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Editorial: Solar misfire; scrap it, try again

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Posted on May 10, 2015 |
By Angelo S. Lynn



Legislation can be well intended, but misses the mark so far it actually makes things worse.

Such is the case with recent changes to H.40, the renewable energy bill that was passed out of the Senate Natural Resources and Energy Committee last Thursday on a 5-0 vote. At issue was language added to establish minimum setbacks and provide towns the right to impose appropriate screening standards.

The intent was spot on. The details were not. The committee proposed minimum setbacks that are so lax they are illogical. For the smallest solar array projects (under 15 kW), no setbacks would be required; for projects under 150 kW the minimum setback would be 25 feet from an abutting property line; for projects over 150 kW, a 50-foot setback was proposed. If the project abuts a town road or highway, the setback would be 40 to 100 feet. In all instances, that is — for all practical purposes — smack in your face.

As New Haven Selectman Jim Walsh says in a story in today’s paper, in most that’s less than the 50-foot setback the town currently has to build a shed or a shack, let alone the 100-feet setback required of any commercial development. As for the highway setback at 40 feet, Walsh noted that puts development of solar projects within the town’s right-of-way. Both proposals are absurd, and would, in fact, codify in law what is now fought in legal suits.

Give the Senate Natural Resources and Energy Committee credit, however, for finally hearing the towns’ pleas for more involvement and trying to address the issue in this session. Committee chairman Sen. Chris Bray, D-New Haven, claimed the committee was making a “sea-change in direction” for the state by giving towns more say, and that was true to a small degree. Towns would now gain automatic party status (but most towns do this anyway), and developers would have to follow town standards for screening projects, although the legislation suggests the standards can be no more onerous on renewable energy projects than on any similar commercial development.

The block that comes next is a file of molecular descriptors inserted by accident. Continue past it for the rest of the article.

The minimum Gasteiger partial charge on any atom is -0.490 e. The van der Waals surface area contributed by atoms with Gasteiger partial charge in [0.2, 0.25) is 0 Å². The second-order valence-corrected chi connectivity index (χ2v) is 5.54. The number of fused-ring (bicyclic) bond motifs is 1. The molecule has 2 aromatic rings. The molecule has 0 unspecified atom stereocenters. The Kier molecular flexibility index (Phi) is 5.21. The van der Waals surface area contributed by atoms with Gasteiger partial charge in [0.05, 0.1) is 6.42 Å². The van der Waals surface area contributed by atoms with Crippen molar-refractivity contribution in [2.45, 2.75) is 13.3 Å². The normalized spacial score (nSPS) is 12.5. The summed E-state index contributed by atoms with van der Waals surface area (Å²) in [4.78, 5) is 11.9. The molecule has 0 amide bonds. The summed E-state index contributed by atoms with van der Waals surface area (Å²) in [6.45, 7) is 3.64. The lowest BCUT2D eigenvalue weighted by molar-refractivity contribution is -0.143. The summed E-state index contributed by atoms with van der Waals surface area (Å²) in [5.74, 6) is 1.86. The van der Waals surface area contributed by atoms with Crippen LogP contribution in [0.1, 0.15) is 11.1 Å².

Both measures make sense, but neither address the bigger problems.

What has irked towns and outraged abutting neighbors is the lack of transparency leading up to projects until near to the last minute when the projects are about to be filed and the lack of appropriate setbacks. And by setting setbacks at such low minimums, these new provisions would codify into law the very thing that has outraged residents and towns. That’s not good legislation, and the proposal should be defeated as it is now written — or amended on the Senate floor.

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But let’s back up. There are solar projects that are being done well. In New Haven, the so-called Cross Pollination solar array that lies two miles north of Junction 17 on Route 7 is perfectly sited. It sits about 400 feet off Route 7, is angled in such a way as to minimize the scenic impact of the panels, and encourages the grazing of sheep in the field around the panels. It’s overall effect is one in which the commercial solar array meshes well with surrounding agricultural uses, and it adds interest to the scenic environment.

In Middlebury, a groSolar project behind the Suburban Propane lot (across the road and a block south of Foster Motors on Route 7) is so well landscaped and hidden behind the initial façade of commercial buildings that it barely noticeable, yet it is of significant size. Another Middlebury development near the Residence at Otter Creek demonstrates that solar arrays can be located off the major thoroughfares, but close to three-phase power, and completely avoid any scenic degradation as well as appease all neighbors. Even the smaller projects, like the one just north of Foster Motors on Route 7 or beside Vermont Sun in Middlebury or the larger project just east of the Vergennes Union High School on Route 7, all fit comfortably in their skins because the locations are already within a commercial setting.

What’s grating is when solar projects are smack up against the roadway in rural areas, blocking scenic vistas or so close to abutting properties as to be offensive and ruinous to that person’s property values.

It need not be so. Like the screening requirements, the committee could have recommended towns and renewable energy developers adhere to existing setbacks for commercial projects, or because solar projects are often larger than most commercial projects the committee might have suggested adding to those setbacks. Rather than 25 feet, 250 feet may be more appropriate. That’s the scale of change that needs to be made on the proposed setbacks and it could be tailored to the aesthetic impact on the particular parcel.

But time is now short to debate such specific changes and suggest them as law. Here, however, is a short-term fix: 1) Amend the Senate committee’s proposed setbacks as the same for all commercial properties; plus sunset these setback and screening provisions for a year or until new legislation replaces it. That gives towns some of the involvement they need, adds temporary screening and setback requirements as with any other commercial property, while still providing ample room for growth of renewable energy.

It’s still not ideal, but if that much could be done, it’s progress without causing egregious harm with the dozen or so projects already bid out for the upcoming year. Still, legislators, renewable energy advocates and town leaders should work through the summer and fall to come up with creative ways to ensure the state maximizes its renewable energy capacity while preserving the state’s bucolic ambiance. The two goals are compatible, and the politics should be as well.

Angelo S. Lynn

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